Ailing sector looking for government's help
As Narendra Modi begins his regime again in the office as prime minister of India, a few struggling sectors are looking for aid from the government’s action plan to come out of the rut.
The sectors involved are of aviation, power, healthcare and along with NBFCs, banks and reality firms. However the question remains what got them into the rut and will the government’s action plan be effective enough to help these sectors out.
Power: The piling debt and the mounting of losses at the Discoms have been a worry for the power industry. The government in it’s first term formed UDAY to improve the operational as well financial efficiency of the debt ridden sector of the country. It’s main aim was to reduce the losses incurred to 15% by the end of financial year of 2019 and thereby reduce the gap between the supply and revenues earned from it to zero.
Till now only 15 states have been successful in bringing down the losses incurred to 15%. However the major problem remains that the discom hasn’t been successful in raising the prices of the power in a structural manner as stated by the Edelweiss Professional Institutional Research.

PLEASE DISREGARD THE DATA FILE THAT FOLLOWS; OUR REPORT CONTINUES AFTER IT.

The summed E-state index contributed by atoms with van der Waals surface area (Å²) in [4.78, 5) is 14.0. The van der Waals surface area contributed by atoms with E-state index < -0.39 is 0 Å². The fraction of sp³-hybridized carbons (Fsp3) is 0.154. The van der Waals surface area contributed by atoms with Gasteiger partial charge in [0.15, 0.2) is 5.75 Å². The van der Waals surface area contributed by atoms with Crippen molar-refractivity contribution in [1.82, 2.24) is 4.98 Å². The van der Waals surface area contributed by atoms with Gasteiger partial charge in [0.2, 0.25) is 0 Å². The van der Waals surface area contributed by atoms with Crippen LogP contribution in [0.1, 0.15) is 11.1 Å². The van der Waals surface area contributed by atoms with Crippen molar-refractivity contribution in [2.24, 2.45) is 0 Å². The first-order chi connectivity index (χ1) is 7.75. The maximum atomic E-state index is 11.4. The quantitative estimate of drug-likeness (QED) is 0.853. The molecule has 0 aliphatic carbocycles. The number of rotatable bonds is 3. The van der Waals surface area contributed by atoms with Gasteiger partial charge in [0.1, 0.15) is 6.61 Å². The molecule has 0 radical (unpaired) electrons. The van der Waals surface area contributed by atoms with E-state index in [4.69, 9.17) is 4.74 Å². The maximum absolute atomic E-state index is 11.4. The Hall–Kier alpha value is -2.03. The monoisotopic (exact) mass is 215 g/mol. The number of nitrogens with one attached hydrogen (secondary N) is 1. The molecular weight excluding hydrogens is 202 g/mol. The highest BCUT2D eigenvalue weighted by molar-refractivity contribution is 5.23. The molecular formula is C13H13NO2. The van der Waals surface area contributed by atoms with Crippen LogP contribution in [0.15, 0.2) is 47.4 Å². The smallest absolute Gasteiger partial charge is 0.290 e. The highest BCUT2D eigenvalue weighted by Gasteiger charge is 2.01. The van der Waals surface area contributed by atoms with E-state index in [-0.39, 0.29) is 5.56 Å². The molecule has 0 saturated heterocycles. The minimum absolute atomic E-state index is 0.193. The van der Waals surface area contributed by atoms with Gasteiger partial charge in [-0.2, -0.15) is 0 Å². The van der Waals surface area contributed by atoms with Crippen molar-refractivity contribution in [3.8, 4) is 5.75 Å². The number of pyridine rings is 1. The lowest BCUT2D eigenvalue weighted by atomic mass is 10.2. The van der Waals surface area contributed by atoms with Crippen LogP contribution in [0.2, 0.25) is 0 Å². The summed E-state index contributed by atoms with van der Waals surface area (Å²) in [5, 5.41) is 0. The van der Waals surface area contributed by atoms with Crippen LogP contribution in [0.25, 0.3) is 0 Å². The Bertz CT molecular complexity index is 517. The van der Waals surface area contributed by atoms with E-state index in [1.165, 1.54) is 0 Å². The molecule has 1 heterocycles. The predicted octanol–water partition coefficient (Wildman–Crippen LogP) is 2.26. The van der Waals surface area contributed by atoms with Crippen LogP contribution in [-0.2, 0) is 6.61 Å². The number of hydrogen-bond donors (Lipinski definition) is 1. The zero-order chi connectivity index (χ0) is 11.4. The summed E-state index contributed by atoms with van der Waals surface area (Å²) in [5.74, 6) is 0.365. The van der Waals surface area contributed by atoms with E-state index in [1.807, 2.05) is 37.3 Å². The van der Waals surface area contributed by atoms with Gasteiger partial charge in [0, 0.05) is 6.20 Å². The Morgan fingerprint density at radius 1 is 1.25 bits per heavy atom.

Aviation: The Jet airway issue has been the latest instance which has reflected how difficult is for the domestic aviation industry and what difficult situations they are going through. Just like the Kingfisher, Jet airway’s operation has been shut down in April resulting in nearly 18000 employees being unemployed.
Experts have been saying and further expect the government to bring aviation turbine fuel under GST which would help down in cutting the tax disparity between the states. The current rates in India are 30-40% higher than what the global rates due to taxation.
Banking, NBFCs: There have been stress in the NBFC sector which has led to a debate whether it is just a liquidity crunch or whether it will lead to insolvency. Adequate capital for the banks which are run by the state is another issue which needs to be taken care of by the bank. It has been estimated that around $30-35 billion are needed to restart the growth of this sector owning to the public sector banks.
Healthcare: The government’s manifest prior the elections stated that the they would set up 1,50,000 health care and wellness centers by the year 2022. Along with proposing a pricing policy for medical devices the government have also promised them to increase the spending in this sector from 1.15% of GDP to 2.50% by 2025.
Ayushman Bharat scheme was India’s first step towards aiming universal healthcare for India. However, economic sustainability of the scheme and provision of quality healthcare services to the poor in remote areas are challenges that must be overcome. The scheme requires sustained funding, proactive participation from the private.